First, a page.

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Back to School: Three New Programs Launched for Fall Semester
September 12, 2016
The fall 2016 semester kicked off with the launch of three new programs in cybersecurity, data science and translational health sciences. These programs are reflective of changing student interests and industry workforce needs and GW’s dedication to innovative program offerings.
The first program, a Bachelor’s degree in Cybersecurity, prepares students for the growing cybersecurity job market and teaches them the skills necessary to protect our digital infrastructure. It is intended for working adults with associate’s or bachelor’s degrees seeking entry-level positions and advancement in technology and security fields. All courses are offered during evening and weekend hours by the College of Professional Studies.
As the U.S. Bureau of Labor Statistics predicts an increase of almost 650,000 cybersecurity jobs by 2022, it is clear the workforce demand for skilled cybersecurity professionals is growing strongly.
“We are excited to launch the new Cybersecurity BPS program with 35 enrolled students. There has been tremendous interest in the program from students and local businesses that are recognizing the workforce demand for Cybersecurity professionals with specialized education and training. We look forward to growing the program and all of the GW Cyber Academy’s activities,” said Scott White, Ph.D., associate professor and director of the cybersecurity program.
The second program, the Master of Science in Data Science, offered by GW’s Columbian College of Arts & Sciences, is a new interdisciplinary program created to help meet the need for specialists with the skills to process, interpret and extract actionable insights from the vast amounts of data being produced in the world. The curriculum draws on techniques and theories from statistics, computer science and mathematics, then focuses these techniques on the skills necessary for effective analysis and use of large data.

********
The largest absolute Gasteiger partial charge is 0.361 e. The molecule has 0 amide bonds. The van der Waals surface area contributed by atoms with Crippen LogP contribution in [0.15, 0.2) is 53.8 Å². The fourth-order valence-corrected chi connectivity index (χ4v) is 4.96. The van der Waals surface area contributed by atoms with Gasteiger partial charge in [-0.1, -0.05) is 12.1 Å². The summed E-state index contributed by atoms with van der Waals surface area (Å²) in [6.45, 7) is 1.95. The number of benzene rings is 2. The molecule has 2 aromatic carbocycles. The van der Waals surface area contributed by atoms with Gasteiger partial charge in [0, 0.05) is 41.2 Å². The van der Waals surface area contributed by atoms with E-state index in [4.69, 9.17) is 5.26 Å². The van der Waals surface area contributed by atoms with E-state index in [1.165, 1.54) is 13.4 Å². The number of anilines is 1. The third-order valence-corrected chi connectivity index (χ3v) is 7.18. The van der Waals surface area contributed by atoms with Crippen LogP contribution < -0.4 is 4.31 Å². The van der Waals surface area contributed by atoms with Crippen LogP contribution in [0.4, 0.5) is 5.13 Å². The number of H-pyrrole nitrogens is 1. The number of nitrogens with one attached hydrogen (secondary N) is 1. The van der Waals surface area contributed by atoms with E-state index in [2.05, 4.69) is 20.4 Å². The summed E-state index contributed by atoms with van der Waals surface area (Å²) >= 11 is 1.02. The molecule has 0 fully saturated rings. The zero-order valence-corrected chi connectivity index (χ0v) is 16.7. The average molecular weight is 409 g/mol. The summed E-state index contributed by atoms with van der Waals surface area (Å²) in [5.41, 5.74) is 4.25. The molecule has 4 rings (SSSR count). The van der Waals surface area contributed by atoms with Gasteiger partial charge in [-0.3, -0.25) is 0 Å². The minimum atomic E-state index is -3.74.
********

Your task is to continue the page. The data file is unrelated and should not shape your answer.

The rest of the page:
The master’s degree program (30 credits), and the shorter graduate certificate (12 credits), both require a bachelor’s degree and a strong academic record with prerequisites in calculus and statistics.
The first group of 20 Data Science students is starting off their program with courses like “Data Warehousing” and “Intro to Data Mining.” The full curriculum features a multi-disciplinary approach to preparing the new generation of data scientists. In addition to core courses students choose electives to apply data science technology to their choice of areas such as economics, astrophysics, political science, bioinformatics and geographical information systems.
The third program is a Ph.D. in Translational Health Sciences from the School of Medicine and Health Sciences (SMHS). The program will prepare health professionals to be agents of change as they generate and teach new knowledge about the processes and outcomes of translating, disseminating and implementing evidence-based practice.
“We are thrilled that we are able to provide this specialized education to address a major need in our health and educational systems. Right now, new discoveries are made, however, it takes too long to reach the public and affect complex health conditions that require a sustained and widespread response. Our goal is to create a field of experts and educators who understand how to expedite the process and integrate science from the bench to the bedside,” said Joe Bocchino, Ed.D., M.B.A., senior associate dean for health sciences at the SMHS.
The program, targeted primarily towards licensed health practitioners, educators, health care administrators, and public health professionals, requires 54 credits beyond a master’s degree, successful completion of four comprehensive examination questions, a proposal defense, and a defended dissertation.
The program offers three “change agent” pathways – educator, health care leader and translational researcher. Graduates will successfully compete for leadership positions in public and private organizations, as well as conduct health-related research.
The first cohort group of 15 students begins this semester. The curriculum is low residency, with facilitated learning activities delivered online and on campus at VSTC two weekends per semester.
The Campus continues to evolve program offerings in response to student and industry workforce needs and additional offerings in biotechnology and cybersecurity are planned for the near future.